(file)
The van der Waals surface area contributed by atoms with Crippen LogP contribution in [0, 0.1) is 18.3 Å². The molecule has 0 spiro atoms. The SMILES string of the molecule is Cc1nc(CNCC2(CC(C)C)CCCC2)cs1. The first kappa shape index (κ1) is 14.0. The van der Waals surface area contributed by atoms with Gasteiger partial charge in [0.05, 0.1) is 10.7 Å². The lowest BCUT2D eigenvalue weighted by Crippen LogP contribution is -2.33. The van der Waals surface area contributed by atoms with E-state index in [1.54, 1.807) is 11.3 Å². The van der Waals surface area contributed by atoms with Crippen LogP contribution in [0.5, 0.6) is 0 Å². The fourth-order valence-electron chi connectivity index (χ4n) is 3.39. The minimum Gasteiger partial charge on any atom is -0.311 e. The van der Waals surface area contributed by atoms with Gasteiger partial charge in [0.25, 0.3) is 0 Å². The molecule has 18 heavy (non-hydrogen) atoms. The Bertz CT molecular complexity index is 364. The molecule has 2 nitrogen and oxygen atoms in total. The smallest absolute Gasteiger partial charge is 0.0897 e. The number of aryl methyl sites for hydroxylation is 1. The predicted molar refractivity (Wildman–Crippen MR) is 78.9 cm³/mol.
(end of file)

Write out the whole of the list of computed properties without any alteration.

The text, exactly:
The van der Waals surface area contributed by atoms with Crippen LogP contribution in [0, 0.1) is 18.3 Å². The molecule has 0 spiro atoms. The SMILES string of the molecule is Cc1nc(CNCC2(CC(C)C)CCCC2)cs1. The first kappa shape index (κ1) is 14.0. The van der Waals surface area contributed by atoms with Gasteiger partial charge in [0.05, 0.1) is 10.7 Å². The lowest BCUT2D eigenvalue weighted by Crippen LogP contribution is -2.33. The van der Waals surface area contributed by atoms with E-state index in [1.54, 1.807) is 11.3 Å². The van der Waals surface area contributed by atoms with Crippen LogP contribution in [0.5, 0.6) is 0 Å². The fourth-order valence-electron chi connectivity index (χ4n) is 3.39. The minimum Gasteiger partial charge on any atom is -0.311 e. The van der Waals surface area contributed by atoms with Gasteiger partial charge in [0.25, 0.3) is 0 Å². The molecule has 18 heavy (non-hydrogen) atoms. The Bertz CT molecular complexity index is 364. The molecule has 2 nitrogen and oxygen atoms in total. The smallest absolute Gasteiger partial charge is 0.0897 e. The number of aryl methyl sites for hydroxylation is 1. The predicted molar refractivity (Wildman–Crippen MR) is 78.9 cm³/mol.